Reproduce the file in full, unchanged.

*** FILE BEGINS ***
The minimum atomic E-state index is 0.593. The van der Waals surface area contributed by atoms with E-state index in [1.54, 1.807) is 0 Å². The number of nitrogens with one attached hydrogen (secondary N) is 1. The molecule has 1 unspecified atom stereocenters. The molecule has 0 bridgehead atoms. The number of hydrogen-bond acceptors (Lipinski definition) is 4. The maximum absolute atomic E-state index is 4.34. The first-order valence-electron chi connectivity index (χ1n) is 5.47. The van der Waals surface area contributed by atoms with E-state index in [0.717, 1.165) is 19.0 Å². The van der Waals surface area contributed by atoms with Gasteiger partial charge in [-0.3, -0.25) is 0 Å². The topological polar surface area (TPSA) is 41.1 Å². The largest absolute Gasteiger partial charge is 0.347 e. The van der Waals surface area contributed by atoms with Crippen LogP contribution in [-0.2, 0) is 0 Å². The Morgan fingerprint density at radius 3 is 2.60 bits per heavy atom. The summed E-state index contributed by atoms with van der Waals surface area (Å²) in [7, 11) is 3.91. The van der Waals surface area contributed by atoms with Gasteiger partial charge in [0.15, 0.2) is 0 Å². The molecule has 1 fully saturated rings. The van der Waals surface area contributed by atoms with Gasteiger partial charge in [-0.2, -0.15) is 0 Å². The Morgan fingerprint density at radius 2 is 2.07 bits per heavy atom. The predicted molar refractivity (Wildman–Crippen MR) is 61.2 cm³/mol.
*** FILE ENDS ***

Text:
The minimum atomic E-state index is 0.593. The van der Waals surface area contributed by atoms with E-state index in [1.54, 1.807) is 0 Å². The number of nitrogens with one attached hydrogen (secondary N) is 1. The molecule has 1 unspecified atom stereocenters. The molecule has 0 bridgehead atoms. The number of hydrogen-bond acceptors (Lipinski definition) is 4. The maximum absolute atomic E-state index is 4.34. The first-order valence-electron chi connectivity index (χ1n) is 5.47. The van der Waals surface area contributed by atoms with E-state index in [0.717, 1.165) is 19.0 Å². The van der Waals surface area contributed by atoms with Gasteiger partial charge in [-0.3, -0.25) is 0 Å². The topological polar surface area (TPSA) is 41.1 Å². The largest absolute Gasteiger partial charge is 0.347 e. The van der Waals surface area contributed by atoms with Crippen LogP contribution in [-0.2, 0) is 0 Å². The Morgan fingerprint density at radius 3 is 2.60 bits per heavy atom. The summed E-state index contributed by atoms with van der Waals surface area (Å²) in [7, 11) is 3.91. The van der Waals surface area contributed by atoms with Gasteiger partial charge in [0.15, 0.2) is 0 Å². The molecule has 1 fully saturated rings. The van der Waals surface area contributed by atoms with Gasteiger partial charge in [-0.2, -0.15) is 0 Å². The Morgan fingerprint density at radius 2 is 2.07 bits per heavy atom. The predicted molar refractivity (Wildman–Crippen MR) is 61.2 cm³/mol.